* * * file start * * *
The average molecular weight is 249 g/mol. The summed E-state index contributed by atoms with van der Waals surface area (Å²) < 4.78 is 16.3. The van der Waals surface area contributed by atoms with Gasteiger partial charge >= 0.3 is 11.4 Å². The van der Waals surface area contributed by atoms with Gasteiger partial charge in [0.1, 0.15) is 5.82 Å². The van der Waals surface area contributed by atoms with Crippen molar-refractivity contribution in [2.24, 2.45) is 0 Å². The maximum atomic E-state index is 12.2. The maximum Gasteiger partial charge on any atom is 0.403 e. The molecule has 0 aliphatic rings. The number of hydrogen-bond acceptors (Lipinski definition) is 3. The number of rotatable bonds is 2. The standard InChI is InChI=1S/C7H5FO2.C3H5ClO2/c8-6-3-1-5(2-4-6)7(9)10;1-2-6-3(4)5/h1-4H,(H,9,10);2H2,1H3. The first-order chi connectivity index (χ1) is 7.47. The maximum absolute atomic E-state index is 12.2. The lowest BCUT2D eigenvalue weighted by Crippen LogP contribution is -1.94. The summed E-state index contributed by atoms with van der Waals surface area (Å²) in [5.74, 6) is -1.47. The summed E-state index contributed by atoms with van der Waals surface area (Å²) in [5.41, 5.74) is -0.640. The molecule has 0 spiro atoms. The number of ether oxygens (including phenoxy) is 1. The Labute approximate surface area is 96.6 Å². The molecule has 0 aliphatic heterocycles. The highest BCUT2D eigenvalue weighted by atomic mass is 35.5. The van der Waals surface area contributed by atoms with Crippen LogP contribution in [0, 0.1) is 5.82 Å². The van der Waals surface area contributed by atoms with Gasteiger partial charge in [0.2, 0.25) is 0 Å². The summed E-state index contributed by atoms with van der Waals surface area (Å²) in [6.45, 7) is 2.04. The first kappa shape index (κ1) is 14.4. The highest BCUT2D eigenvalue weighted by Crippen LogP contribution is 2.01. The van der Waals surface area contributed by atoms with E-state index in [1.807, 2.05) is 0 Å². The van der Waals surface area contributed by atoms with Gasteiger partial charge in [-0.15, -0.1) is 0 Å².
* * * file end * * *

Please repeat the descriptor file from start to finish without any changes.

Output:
The average molecular weight is 249 g/mol. The summed E-state index contributed by atoms with van der Waals surface area (Å²) < 4.78 is 16.3. The van der Waals surface area contributed by atoms with Gasteiger partial charge >= 0.3 is 11.4 Å². The van der Waals surface area contributed by atoms with Gasteiger partial charge in [0.1, 0.15) is 5.82 Å². The van der Waals surface area contributed by atoms with Crippen molar-refractivity contribution in [2.24, 2.45) is 0 Å². The maximum atomic E-state index is 12.2. The maximum Gasteiger partial charge on any atom is 0.403 e. The molecule has 0 aliphatic rings. The number of hydrogen-bond acceptors (Lipinski definition) is 3. The number of rotatable bonds is 2. The standard InChI is InChI=1S/C7H5FO2.C3H5ClO2/c8-6-3-1-5(2-4-6)7(9)10;1-2-6-3(4)5/h1-4H,(H,9,10);2H2,1H3. The first-order chi connectivity index (χ1) is 7.47. The maximum absolute atomic E-state index is 12.2. The lowest BCUT2D eigenvalue weighted by Crippen LogP contribution is -1.94. The summed E-state index contributed by atoms with van der Waals surface area (Å²) in [5.74, 6) is -1.47. The summed E-state index contributed by atoms with van der Waals surface area (Å²) in [5.41, 5.74) is -0.640. The molecule has 0 spiro atoms. The number of ether oxygens (including phenoxy) is 1. The Labute approximate surface area is 96.6 Å². The molecule has 0 aliphatic heterocycles. The highest BCUT2D eigenvalue weighted by atomic mass is 35.5. The van der Waals surface area contributed by atoms with Crippen LogP contribution in [0, 0.1) is 5.82 Å². The van der Waals surface area contributed by atoms with Gasteiger partial charge in [0.2, 0.25) is 0 Å². The summed E-state index contributed by atoms with van der Waals surface area (Å²) in [6.45, 7) is 2.04. The first kappa shape index (κ1) is 14.4. The highest BCUT2D eigenvalue weighted by Crippen LogP contribution is 2.01. The van der Waals surface area contributed by atoms with E-state index in [1.807, 2.05) is 0 Å². The van der Waals surface area contributed by atoms with Gasteiger partial charge in [-0.15, -0.1) is 0 Å².